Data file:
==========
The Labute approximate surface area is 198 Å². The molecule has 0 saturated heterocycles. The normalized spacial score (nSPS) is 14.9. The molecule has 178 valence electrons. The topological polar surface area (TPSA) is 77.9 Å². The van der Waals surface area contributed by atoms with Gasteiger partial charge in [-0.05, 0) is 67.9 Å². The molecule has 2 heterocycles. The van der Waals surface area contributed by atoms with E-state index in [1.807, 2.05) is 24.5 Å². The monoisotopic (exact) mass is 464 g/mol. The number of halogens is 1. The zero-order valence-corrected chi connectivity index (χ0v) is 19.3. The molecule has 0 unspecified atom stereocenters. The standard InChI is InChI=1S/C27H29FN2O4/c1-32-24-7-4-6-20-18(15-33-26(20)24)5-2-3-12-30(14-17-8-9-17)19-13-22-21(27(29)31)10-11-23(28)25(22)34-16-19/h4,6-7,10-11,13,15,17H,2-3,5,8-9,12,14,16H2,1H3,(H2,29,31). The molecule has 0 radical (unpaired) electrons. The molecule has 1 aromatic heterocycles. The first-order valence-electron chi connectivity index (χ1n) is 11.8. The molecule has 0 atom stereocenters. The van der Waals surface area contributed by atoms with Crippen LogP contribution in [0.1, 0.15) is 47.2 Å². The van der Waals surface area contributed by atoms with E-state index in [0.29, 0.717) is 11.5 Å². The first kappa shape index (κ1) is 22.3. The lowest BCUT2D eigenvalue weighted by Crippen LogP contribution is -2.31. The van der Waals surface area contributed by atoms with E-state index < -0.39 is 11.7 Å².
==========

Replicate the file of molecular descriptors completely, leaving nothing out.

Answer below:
The Labute approximate surface area is 198 Å². The molecule has 0 saturated heterocycles. The normalized spacial score (nSPS) is 14.9. The molecule has 178 valence electrons. The topological polar surface area (TPSA) is 77.9 Å². The van der Waals surface area contributed by atoms with Gasteiger partial charge in [-0.05, 0) is 67.9 Å². The molecule has 2 heterocycles. The van der Waals surface area contributed by atoms with E-state index in [1.807, 2.05) is 24.5 Å². The monoisotopic (exact) mass is 464 g/mol. The number of halogens is 1. The zero-order valence-corrected chi connectivity index (χ0v) is 19.3. The molecule has 0 unspecified atom stereocenters. The standard InChI is InChI=1S/C27H29FN2O4/c1-32-24-7-4-6-20-18(15-33-26(20)24)5-2-3-12-30(14-17-8-9-17)19-13-22-21(27(29)31)10-11-23(28)25(22)34-16-19/h4,6-7,10-11,13,15,17H,2-3,5,8-9,12,14,16H2,1H3,(H2,29,31). The molecule has 0 radical (unpaired) electrons. The molecule has 1 aromatic heterocycles. The first-order valence-electron chi connectivity index (χ1n) is 11.8. The molecule has 0 atom stereocenters. The van der Waals surface area contributed by atoms with Crippen LogP contribution in [0.1, 0.15) is 47.2 Å². The van der Waals surface area contributed by atoms with E-state index in [0.29, 0.717) is 11.5 Å². The first kappa shape index (κ1) is 22.3. The lowest BCUT2D eigenvalue weighted by Crippen LogP contribution is -2.31. The van der Waals surface area contributed by atoms with E-state index < -0.39 is 11.7 Å².